WASHINGTON, D.C. - The Capitals' return home from a six-game road trip on Tuesday night to play the Carolina Hurricanes saw the return of Alex Ovechkin and Jason Arnott to the lineup. It also served as a rude awakening to some issues the team might want to expunge in the next five games.
The injuries which have plagued the Caps throughout the second half of the season may prove to be their undoing. The consistency they want has been hard to achieve with Arnott, Ovechkin, Mike Green and others all missing games. With Ovechkin and Arnott back in action, it was apparent Washington must establish the necessary team chemistry to string together three periods of sound hockey each and every game.
"Just coming from a long road trip, a couple new guys on the ice; I just think everyone was kind of trying to feel each other out for a while there," John Carlson said.
Bruce Boudreau echoed Carlson, saying he thought Ovechkin's "timing was off." The team as a whole wasn't quite on the same page and it showed during stretches of play.
The power play has lot its sense of direction and is something of a liability these days. The Caps are 1-16 since a multi-goal performance on March 15 against Montreal. On Tuesday, a miscommunication between Brooks Laich and Dennis Wideman led to a Chad LaRose shorthanded breakaway and ensuing penalty shot. Yet when the Caps' power play wasn't fending off hard-charging penalty killing units, they managed to produce some exceptionally uninspired efforts in the offensive zone.
"In power play we give so many chances to them to score goals, like on the breakaway, we make some mistakes," Ovechkin said. "But we come back and it's good when we come back. It's good when you play that kind of game."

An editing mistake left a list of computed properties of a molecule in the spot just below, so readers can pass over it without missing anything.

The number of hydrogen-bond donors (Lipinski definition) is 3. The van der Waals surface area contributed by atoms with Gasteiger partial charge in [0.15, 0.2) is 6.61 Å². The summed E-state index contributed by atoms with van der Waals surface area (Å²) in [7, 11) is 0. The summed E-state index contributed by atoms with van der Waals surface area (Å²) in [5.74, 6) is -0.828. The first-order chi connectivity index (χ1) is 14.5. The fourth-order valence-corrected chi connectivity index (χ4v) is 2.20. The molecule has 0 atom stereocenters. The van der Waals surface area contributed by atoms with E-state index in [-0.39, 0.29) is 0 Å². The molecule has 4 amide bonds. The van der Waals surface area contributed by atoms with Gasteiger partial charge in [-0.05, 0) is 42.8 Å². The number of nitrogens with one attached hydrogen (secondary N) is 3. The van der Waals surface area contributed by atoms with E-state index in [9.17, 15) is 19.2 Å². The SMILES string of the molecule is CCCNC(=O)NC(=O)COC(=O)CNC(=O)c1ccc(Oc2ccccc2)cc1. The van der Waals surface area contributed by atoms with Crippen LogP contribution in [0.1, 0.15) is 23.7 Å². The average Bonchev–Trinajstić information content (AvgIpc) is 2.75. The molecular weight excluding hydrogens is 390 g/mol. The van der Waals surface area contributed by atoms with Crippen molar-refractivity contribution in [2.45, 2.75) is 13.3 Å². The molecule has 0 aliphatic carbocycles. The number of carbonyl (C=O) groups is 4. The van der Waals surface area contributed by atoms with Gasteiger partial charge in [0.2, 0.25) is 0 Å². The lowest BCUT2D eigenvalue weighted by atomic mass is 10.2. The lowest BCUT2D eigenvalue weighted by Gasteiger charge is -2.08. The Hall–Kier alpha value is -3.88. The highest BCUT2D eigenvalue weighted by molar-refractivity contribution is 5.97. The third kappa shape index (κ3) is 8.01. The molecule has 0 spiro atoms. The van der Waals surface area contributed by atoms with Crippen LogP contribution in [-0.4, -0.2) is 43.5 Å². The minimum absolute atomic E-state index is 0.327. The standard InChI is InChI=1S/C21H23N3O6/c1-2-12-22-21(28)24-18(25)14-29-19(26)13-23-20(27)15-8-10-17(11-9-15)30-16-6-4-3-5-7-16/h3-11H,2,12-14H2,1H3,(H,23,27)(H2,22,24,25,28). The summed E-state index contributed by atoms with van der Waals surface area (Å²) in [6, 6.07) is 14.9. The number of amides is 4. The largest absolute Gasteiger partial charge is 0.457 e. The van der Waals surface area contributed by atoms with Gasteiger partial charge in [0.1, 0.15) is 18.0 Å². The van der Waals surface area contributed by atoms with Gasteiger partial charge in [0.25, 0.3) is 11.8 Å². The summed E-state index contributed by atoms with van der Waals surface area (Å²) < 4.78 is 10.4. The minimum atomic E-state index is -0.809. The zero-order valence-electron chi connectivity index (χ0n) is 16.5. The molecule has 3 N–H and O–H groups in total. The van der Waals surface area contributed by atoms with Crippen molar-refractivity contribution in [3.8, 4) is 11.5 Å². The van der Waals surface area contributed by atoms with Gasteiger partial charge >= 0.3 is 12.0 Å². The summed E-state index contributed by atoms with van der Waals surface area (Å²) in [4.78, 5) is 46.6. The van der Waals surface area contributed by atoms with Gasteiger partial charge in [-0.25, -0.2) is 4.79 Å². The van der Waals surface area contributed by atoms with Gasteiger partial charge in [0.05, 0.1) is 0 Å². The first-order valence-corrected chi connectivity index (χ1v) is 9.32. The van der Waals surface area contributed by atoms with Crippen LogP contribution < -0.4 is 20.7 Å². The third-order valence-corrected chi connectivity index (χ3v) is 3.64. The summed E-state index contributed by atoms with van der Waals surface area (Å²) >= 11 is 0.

Carolina came into Washington a desperate team. The Caps matched their intensity for the first period, but Cam Ward withstood a barrage of shots, and so they resorted to taking the body after Tuomo Ruutu and Ovechkin nearly came to blows over an attempted hit on Wideman. The physical tone of the game was a good one and Matt Hendricks told me it was definitely a style the team wants to employ in the playoffs.
What wasn't good were the six penalties the team took. Alex Semin's hooking minor late in the third period was a perfect example of the undisciplined play the Caps have recently practiced. Semin hooked his man through the entire neutral zone and gave the Hurricanes a prime opportunity to score the winner in regulation.
"He did the same thing he's been doing for five years and taking a dumb penalty with four minutes to go in the game," Boudreau vented. "The refs didn't want to call any penalties, but you have to call that one. It's a bad hook in the neutral zone."
The Capitals may have the NHL's third-best penalty killing unit, but it should not lead to the mentality that they can withstand a rash of penalties. Eventually, the mistakes will overcome them as they are still dealing with young goalies and an offense trying to jell.
Injuries have forced the Capitals to drastically alter their lineup several times since the trade deadline, and while an 11-2-1 record in that span has put them back in the picture as a contender, it doesn't account for the lack of continuity and discipline on display.
Working out the kinks isn't a major concern especially with the Caps likely on their way to a fourth straight Southeast Division crown. What really matters is Washington's mental edge, which has deserted them in past postseason affairs. The only way to regain that edge? Stability, which is something they are trying to reach with mere games to go.
Their recent nine-game win streak gave them confidence, but the Capitals have their sights set on bigger things. They have done everything possible to detract from the nay-saying, but for all the changes to the system and trade deadline scrambling, Boudreau and the boys might just find the only way to silence the critics will be by hoisting a certain silver cup come June.